Wednesday, December 13, 2017

The Death of Jacob Haish

"The Death of Jacob Haish," below, was written by local historian Stephen Bigolin and appeared in his writings "This Was Jacob Haish."

By Stephen Bigolin

In the spring of 1916, after being in the Barbed Wire business some 43 years, having reached the age of 90, Jacob Haish decided it was finally time to retire. He sold his beloved Barbed Wire Factory to P.A. Nehring, for $35,000. For the remaining decade of his life, Mr. Haish's only business connection was with the Jacob Haish State Bank, which he was the active President of. He would come to the bank each day, sit in his rocking chair in the lobby, twirl his gold headed cane, conduct his business affairs, and occasionally reminisce about the early days of Barbed Wire.

On September 9, 1918, Mrs. Haish, who for twenty years had been practically confined to a wheelchair because of ill health, died at age 90. Although the loss of his helpmate of 71 years created a void in his heart, Jacob Haish's love of life proved strong enough to endure the hardship, as he came to rely more and more for care on his housekeeper, Anna Anderson. Mr. Haish's last goal in life became to see his 100th birthday.

On March 8, 1920, the day before his 94th birthday, Mr. Haish drew up his Last Will & Testament. Whether this was but one of a series of Wills he wrote is not clear, although several changes were made in this Will by the time Mr. Haish died in 1926. The changes appear to have resulted from the fact that all the people to whom Mr. Haish wanted to leave some small portion of his estimated $5,000,000 estate, were going to the grave before him! In the final form, the Will provided for practically everything to be left to charity. One provision remained unchanged from the Will of March 8, 1920; that being that no relative of Mr. Haish's got even one cent of his estate. Upon his death, Mr. Haish intended for his mansion to be left to Anna Anderson; with enough money for her to always live comfortably in it.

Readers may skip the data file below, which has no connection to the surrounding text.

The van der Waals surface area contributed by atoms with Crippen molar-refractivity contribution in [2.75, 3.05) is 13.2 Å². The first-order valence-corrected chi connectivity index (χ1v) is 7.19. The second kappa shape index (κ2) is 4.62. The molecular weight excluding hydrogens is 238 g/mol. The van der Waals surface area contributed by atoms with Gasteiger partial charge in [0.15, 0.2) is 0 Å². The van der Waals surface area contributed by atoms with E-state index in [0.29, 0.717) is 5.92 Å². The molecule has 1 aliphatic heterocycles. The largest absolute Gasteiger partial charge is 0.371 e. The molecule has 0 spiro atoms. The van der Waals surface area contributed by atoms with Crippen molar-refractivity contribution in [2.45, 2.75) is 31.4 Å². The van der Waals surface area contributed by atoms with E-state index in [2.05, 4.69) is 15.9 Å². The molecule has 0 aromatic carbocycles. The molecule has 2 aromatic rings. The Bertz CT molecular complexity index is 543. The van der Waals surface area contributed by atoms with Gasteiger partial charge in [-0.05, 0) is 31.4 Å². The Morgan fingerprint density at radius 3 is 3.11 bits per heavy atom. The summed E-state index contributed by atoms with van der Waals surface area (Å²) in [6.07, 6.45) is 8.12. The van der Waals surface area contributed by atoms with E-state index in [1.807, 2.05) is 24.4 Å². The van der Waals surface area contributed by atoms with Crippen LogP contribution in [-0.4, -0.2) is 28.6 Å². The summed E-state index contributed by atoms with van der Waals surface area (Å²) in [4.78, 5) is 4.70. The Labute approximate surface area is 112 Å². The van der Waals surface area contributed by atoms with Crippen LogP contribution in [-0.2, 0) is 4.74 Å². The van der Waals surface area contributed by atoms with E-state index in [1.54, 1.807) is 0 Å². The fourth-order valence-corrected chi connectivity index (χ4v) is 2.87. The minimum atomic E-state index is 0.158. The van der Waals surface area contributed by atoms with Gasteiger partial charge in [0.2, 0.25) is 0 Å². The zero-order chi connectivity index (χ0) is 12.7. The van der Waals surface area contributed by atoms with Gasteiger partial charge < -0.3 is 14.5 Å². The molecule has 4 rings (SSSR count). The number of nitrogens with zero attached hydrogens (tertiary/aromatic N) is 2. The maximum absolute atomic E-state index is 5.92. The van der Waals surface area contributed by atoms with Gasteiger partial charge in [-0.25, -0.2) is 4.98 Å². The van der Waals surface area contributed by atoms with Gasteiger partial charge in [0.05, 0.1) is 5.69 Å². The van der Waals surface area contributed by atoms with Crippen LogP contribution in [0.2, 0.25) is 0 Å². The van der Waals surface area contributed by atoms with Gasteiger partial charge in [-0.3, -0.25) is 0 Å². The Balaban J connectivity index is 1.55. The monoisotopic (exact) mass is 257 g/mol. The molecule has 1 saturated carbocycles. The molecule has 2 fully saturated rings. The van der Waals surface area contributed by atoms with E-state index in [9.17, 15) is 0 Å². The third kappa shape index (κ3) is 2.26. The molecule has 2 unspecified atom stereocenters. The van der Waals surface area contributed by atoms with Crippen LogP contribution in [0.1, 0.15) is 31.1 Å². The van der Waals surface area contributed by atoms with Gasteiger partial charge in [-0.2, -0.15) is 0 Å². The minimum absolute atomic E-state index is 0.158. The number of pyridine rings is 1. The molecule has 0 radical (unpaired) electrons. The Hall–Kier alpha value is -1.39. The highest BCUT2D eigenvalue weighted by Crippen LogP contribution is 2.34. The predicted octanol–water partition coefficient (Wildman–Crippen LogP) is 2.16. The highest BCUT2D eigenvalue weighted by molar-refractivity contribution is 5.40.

A copy of the DeKalb Daily Chronicle boasts the headline "Jacob Haish Dead." | Photo by Jessi LaRue
Late in 1925, Mr. Haish fell victim to pneumonia. His constitution fought it to the best of its ability, with the goal of reaching 100 years of age guiding the struggle. In the early weeks of 1926 he rallied from the bout, but was totally blind, and afraid of being poisoned, so as to be robbed of that last great objective. He knew the soft touch of Anna Anderson's hands, however, and would only take food from her, according to Beatrice Gurler. On the afternoon of February 19, 1926, just 19 days before his 100th birthday, Jacob Haish died at his palatial residence. His death made headlines in the DeKalb Daily Chronicle for several days. His funeral was held in his mansion, which was opened to the public. In his Will, Mr. Haish left money for construction of a monument in Fairview Cemetery over the spot where he & his wife rested.

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